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Various data structures used in query construction.
Factored out from django.db.models.query to avoid making the main module very
large and/or so that they can be used by other modules without getting into
circular import difficulties.
from __future__ import unicode_literals
import inspect
from collections import namedtuple
from django.core.exceptions import FieldDoesNotExist
from django.db.models.constants import LOOKUP_SEP
from django.utils import tree
from django.utils.lru_cache import lru_cache
# PathInfo is used when converting lookups (fk__somecol). The contents
# describe the relation in Model terms (model Options and Fields for both
# sides of the relation. The join_field is the field backing the relation.
PathInfo = namedtuple('PathInfo', 'from_opts to_opts target_fields join_field m2m direct')
class InvalidQuery(Exception):
The query passed to raw isn't a safe query to use with raw.
def subclasses(cls):
yield cls
# Python 2 lacks 'yield from', which could replace the inner loop
for subclass in cls.__subclasses__():
# yield from subclasses(subclass)
for item in subclasses(subclass):
yield item
class QueryWrapper(object):
A type that indicates the contents are an SQL fragment and the associate
parameters. Can be used to pass opaque data to a where-clause, for example.
contains_aggregate = False
def __init__(self, sql, params): = sql, list(params)
def as_sql(self, compiler=None, connection=None):
class Q(tree.Node):
Encapsulates filters as objects that can then be combined logically (using
`&` and `|`).
# Connection types
OR = 'OR'
default = AND
def __init__(self, *args, **kwargs):
super(Q, self).__init__(children=list(args) + list(kwargs.items()))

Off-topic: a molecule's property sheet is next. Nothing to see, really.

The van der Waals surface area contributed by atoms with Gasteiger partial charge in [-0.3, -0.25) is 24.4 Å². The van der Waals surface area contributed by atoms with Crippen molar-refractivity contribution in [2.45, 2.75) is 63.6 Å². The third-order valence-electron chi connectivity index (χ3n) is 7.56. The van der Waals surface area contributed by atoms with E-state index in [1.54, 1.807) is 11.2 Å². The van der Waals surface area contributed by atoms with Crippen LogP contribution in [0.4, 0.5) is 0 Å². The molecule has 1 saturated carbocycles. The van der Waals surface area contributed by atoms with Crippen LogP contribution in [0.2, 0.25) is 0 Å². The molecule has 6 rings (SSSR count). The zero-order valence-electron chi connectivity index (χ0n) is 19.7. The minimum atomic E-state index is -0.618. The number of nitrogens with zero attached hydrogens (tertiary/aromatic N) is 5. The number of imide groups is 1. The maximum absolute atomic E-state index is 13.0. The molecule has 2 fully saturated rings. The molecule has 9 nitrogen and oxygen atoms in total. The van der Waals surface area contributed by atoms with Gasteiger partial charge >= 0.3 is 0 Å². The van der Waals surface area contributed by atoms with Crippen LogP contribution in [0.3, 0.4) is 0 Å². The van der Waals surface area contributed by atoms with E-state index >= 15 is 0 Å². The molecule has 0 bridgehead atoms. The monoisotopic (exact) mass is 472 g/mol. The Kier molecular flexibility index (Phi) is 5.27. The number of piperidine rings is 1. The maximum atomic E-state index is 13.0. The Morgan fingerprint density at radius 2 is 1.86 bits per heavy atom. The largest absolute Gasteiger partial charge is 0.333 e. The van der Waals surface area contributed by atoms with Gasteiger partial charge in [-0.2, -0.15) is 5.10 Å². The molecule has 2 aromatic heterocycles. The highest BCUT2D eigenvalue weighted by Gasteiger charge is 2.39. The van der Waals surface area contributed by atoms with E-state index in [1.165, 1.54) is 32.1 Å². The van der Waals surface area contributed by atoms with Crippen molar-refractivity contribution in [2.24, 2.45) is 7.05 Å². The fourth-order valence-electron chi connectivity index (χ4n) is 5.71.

def _combine(self, other, conn):
if not isinstance(other, Q):
raise TypeError(other)
obj = type(self)()
obj.connector = conn
obj.add(self, conn)
obj.add(other, conn)
return obj
def __or__(self, other):
return self._combine(other, self.OR)
def __and__(self, other):
return self._combine(other, self.AND)
def __invert__(self):
obj = type(self)()
obj.add(self, self.AND)
return obj
def resolve_expression(self, query=None, allow_joins=True, reuse=None, summarize=False, for_save=False):
# We must promote any new joins to left outer joins so that when Q is
# used as an expression, rows aren't filtered due to joins.
clause, joins = query._add_q(self, reuse, allow_joins=allow_joins, split_subq=False)
return clause
class DeferredAttribute(object):
A wrapper for a deferred-loading field. When the value is read from this
object the first time, the query is executed.
def __init__(self, field_name, model):
self.field_name = field_name
def __get__(self, instance, cls=None):
Retrieves and caches the value from the datastore on the first lookup.
Returns the cached value.
if instance is None:
return self
opts = instance._meta
data = instance.__dict__
if data.get(self.field_name, self) is self:
# self.field_name is the attname of the field, but only() takes the
# actual name, so we need to translate it here.
f = opts.get_field(self.field_name)
except FieldDoesNotExist:
f = [f for f in opts.fields if f.attname == self.field_name][0]
name =
# Let's see if the field is part of the parent chain. If so we
# might be able to reuse the already loaded value. Refs #18343.
val = self._check_parent_chain(instance, name)
if val is None:
val = getattr(instance, self.field_name)
data[self.field_name] = val
return data[self.field_name]
def _check_parent_chain(self, instance, name):
Check if the field value can be fetched from a parent field already
loaded in the instance. This can be done if the to-be fetched
field is a primary key field.
opts = instance._meta
f = opts.get_field(name)
link_field = opts.get_ancestor_link(f.model)
if f.primary_key and f != link_field:
return getattr(instance, link_field.attname)
return None
class RegisterLookupMixin(object):
def _get_lookup(cls, lookup_name):
return cls.get_lookups().get(lookup_name, None)
def get_lookups(cls):
class_lookups = [parent.__dict__.get('class_lookups', {}) for parent in inspect.getmro(cls)]